Thomas Struth's &
The photo is not staged.
Struth waited, as I've said, and then waited some more to get the picture. He would say, "make the picture."
He took it at that precise moment that the museum-goers positioned themselves before the painting, taking their cue from the arrangement of the figures in the space of the painting as if instructed by the painting on how and where to stand.
Or look at this:
A photo Struth took at the Chicago Art Institute. The painting is also quite well-known, a painting by Caillebotte, called "Paris: A Rainy Day" painted in 1877 and even may itself have been painted with the aid of a photograph.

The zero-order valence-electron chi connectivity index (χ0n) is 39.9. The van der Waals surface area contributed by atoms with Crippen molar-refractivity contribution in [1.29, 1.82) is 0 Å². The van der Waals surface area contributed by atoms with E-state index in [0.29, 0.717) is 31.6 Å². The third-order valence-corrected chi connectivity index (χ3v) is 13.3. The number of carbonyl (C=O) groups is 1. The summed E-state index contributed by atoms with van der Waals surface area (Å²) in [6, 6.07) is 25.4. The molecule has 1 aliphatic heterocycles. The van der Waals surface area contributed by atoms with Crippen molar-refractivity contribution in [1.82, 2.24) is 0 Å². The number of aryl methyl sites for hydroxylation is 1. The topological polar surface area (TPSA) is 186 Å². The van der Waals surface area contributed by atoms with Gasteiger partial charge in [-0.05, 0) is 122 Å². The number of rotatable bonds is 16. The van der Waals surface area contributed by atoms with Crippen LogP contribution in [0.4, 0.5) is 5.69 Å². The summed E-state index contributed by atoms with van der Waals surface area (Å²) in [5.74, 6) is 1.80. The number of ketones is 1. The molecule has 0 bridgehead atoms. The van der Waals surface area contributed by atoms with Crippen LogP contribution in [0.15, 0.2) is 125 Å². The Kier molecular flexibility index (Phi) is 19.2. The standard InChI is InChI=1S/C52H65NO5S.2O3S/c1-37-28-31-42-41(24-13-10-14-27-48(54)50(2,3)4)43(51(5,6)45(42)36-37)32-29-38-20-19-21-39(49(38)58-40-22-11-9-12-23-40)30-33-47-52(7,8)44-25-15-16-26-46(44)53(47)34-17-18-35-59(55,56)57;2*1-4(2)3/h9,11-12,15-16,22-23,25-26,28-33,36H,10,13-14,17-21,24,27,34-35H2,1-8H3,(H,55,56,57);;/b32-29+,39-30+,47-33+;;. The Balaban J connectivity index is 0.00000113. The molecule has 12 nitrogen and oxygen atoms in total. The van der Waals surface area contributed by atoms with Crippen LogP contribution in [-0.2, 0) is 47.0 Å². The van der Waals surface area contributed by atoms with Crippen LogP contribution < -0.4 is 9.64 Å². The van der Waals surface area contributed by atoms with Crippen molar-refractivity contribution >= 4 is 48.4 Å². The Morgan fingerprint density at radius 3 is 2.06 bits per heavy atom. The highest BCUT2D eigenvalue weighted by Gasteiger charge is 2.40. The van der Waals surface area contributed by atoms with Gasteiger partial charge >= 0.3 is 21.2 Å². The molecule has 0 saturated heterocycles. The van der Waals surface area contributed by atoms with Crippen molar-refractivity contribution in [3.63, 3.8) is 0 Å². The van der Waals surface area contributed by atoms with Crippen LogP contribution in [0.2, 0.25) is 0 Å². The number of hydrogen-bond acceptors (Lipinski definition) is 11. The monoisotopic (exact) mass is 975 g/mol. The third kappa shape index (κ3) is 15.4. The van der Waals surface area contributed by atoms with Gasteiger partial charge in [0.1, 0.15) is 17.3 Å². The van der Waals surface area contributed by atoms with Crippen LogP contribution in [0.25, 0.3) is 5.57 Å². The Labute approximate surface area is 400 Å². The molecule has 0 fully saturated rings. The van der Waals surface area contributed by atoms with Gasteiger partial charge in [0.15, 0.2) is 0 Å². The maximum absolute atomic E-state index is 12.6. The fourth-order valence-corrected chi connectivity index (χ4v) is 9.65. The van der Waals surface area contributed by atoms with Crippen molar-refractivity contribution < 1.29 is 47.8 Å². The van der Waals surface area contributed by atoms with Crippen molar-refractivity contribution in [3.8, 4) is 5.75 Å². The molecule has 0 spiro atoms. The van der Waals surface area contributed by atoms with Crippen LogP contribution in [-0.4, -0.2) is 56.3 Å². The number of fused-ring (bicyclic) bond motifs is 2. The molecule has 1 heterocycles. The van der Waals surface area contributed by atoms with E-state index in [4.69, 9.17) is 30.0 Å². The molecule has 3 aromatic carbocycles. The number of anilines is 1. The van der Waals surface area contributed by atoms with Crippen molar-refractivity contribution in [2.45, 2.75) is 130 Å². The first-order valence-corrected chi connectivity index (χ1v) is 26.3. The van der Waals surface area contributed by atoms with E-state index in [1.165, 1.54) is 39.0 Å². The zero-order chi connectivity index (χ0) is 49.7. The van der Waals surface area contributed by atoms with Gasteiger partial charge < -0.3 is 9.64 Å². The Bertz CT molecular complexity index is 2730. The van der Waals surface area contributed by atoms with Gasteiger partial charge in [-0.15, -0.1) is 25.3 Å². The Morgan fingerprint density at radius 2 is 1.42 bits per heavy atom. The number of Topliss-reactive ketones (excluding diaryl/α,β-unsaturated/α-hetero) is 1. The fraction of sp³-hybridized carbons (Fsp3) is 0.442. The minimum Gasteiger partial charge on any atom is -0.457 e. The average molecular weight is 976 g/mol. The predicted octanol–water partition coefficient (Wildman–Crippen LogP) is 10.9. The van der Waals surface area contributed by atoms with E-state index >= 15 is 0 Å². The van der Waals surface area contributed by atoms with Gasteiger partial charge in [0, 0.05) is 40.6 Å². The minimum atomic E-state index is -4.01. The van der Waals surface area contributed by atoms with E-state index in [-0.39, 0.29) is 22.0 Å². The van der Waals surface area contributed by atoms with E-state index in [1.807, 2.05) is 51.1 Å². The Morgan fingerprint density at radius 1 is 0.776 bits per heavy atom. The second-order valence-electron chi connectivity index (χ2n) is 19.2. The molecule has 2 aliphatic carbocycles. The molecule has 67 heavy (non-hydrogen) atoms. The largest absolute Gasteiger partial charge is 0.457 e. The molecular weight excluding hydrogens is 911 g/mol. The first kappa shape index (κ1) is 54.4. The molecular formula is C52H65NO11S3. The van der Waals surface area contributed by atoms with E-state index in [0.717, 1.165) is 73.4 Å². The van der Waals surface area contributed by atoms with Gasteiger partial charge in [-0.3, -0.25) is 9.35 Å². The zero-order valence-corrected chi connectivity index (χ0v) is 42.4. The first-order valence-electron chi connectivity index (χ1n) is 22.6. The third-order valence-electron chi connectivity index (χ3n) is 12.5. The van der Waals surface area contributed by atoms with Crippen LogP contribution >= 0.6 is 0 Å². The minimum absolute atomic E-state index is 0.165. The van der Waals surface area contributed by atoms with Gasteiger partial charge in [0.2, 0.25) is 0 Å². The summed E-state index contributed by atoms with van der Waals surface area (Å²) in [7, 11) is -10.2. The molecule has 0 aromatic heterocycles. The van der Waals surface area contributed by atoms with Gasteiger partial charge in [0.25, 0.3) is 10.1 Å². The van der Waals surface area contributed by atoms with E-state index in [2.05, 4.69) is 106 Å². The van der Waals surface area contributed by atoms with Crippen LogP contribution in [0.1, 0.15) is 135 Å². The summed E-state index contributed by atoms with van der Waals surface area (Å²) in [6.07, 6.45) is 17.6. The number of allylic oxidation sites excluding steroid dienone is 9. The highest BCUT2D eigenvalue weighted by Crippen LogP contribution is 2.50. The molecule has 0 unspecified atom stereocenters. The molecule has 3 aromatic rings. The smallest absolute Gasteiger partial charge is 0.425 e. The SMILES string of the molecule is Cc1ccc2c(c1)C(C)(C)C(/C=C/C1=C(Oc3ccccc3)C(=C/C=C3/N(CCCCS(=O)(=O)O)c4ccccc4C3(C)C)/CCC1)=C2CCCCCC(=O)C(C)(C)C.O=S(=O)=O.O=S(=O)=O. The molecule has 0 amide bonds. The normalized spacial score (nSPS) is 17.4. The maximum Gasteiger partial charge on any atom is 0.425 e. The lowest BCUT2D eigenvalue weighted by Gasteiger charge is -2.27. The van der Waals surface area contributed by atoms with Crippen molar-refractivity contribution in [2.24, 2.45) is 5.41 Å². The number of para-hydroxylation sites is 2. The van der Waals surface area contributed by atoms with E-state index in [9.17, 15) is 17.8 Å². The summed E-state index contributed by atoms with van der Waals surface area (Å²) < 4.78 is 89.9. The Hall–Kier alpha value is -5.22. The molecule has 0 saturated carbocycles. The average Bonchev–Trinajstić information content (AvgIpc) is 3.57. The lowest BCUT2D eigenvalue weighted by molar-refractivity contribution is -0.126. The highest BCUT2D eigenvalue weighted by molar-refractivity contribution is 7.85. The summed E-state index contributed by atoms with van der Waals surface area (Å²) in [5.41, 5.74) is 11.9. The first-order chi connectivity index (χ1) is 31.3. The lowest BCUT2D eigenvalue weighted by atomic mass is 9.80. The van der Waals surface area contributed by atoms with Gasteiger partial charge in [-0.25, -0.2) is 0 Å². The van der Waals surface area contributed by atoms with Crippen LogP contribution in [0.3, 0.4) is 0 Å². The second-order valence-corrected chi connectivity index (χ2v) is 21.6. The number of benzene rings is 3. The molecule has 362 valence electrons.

Again, first the painting by itself and then the Struth photo with the viewers included in the view.
Look at how the two viewers have arranged themselves.
Not merely a view of a street in Paris in 1877, "Paris: A Rainy Day" is - at the same time - a set on instructions, instructions to museum-goers on how and where to stand before the painting in the gallery.